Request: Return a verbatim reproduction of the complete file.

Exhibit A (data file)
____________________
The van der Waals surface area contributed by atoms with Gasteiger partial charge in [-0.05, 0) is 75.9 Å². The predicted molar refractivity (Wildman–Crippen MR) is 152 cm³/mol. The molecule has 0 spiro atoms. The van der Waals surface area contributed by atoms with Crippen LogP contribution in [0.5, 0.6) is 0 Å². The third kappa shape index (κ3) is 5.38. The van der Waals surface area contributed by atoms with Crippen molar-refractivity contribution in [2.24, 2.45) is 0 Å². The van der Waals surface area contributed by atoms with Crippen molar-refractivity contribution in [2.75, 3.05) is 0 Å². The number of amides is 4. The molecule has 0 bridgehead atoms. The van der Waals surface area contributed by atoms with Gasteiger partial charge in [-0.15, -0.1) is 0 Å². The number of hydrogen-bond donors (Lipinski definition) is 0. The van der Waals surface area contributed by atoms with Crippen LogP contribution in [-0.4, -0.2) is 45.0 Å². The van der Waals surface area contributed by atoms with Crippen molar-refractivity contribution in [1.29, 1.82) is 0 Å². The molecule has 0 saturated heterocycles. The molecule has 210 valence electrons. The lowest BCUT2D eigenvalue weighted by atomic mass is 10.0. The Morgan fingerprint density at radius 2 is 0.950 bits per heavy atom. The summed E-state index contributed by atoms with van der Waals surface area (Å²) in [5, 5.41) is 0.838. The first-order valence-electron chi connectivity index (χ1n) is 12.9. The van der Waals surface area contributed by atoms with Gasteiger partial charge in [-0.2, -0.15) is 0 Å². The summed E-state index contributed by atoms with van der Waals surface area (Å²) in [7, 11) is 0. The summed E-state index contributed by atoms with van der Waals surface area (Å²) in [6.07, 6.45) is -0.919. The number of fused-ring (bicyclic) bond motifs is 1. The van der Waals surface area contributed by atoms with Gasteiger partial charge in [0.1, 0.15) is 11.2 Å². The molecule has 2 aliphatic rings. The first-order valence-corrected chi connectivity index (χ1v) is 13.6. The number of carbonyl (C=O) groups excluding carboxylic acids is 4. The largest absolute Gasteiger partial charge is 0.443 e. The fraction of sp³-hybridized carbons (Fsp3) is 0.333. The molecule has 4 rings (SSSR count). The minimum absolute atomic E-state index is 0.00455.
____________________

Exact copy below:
The van der Waals surface area contributed by atoms with Gasteiger partial charge in [-0.05, 0) is 75.9 Å². The predicted molar refractivity (Wildman–Crippen MR) is 152 cm³/mol. The molecule has 0 spiro atoms. The van der Waals surface area contributed by atoms with Crippen LogP contribution in [0.5, 0.6) is 0 Å². The third kappa shape index (κ3) is 5.38. The van der Waals surface area contributed by atoms with Crippen molar-refractivity contribution in [2.24, 2.45) is 0 Å². The van der Waals surface area contributed by atoms with Crippen molar-refractivity contribution in [2.75, 3.05) is 0 Å². The number of amides is 4. The molecule has 0 bridgehead atoms. The van der Waals surface area contributed by atoms with Gasteiger partial charge in [-0.15, -0.1) is 0 Å². The number of hydrogen-bond donors (Lipinski definition) is 0. The van der Waals surface area contributed by atoms with Crippen LogP contribution in [-0.4, -0.2) is 45.0 Å². The van der Waals surface area contributed by atoms with Crippen molar-refractivity contribution in [1.29, 1.82) is 0 Å². The molecule has 0 saturated heterocycles. The molecule has 210 valence electrons. The lowest BCUT2D eigenvalue weighted by atomic mass is 10.0. The Morgan fingerprint density at radius 2 is 0.950 bits per heavy atom. The summed E-state index contributed by atoms with van der Waals surface area (Å²) in [5, 5.41) is 0.838. The first-order valence-electron chi connectivity index (χ1n) is 12.9. The van der Waals surface area contributed by atoms with Gasteiger partial charge in [-0.2, -0.15) is 0 Å². The summed E-state index contributed by atoms with van der Waals surface area (Å²) in [7, 11) is 0. The summed E-state index contributed by atoms with van der Waals surface area (Å²) in [6.07, 6.45) is -0.919. The number of fused-ring (bicyclic) bond motifs is 1. The van der Waals surface area contributed by atoms with Gasteiger partial charge in [0.1, 0.15) is 11.2 Å². The molecule has 2 aliphatic rings. The first-order valence-corrected chi connectivity index (χ1v) is 13.6. The number of carbonyl (C=O) groups excluding carboxylic acids is 4. The largest absolute Gasteiger partial charge is 0.443 e. The fraction of sp³-hybridized carbons (Fsp3) is 0.333. The molecule has 4 rings (SSSR count). The minimum absolute atomic E-state index is 0.00455.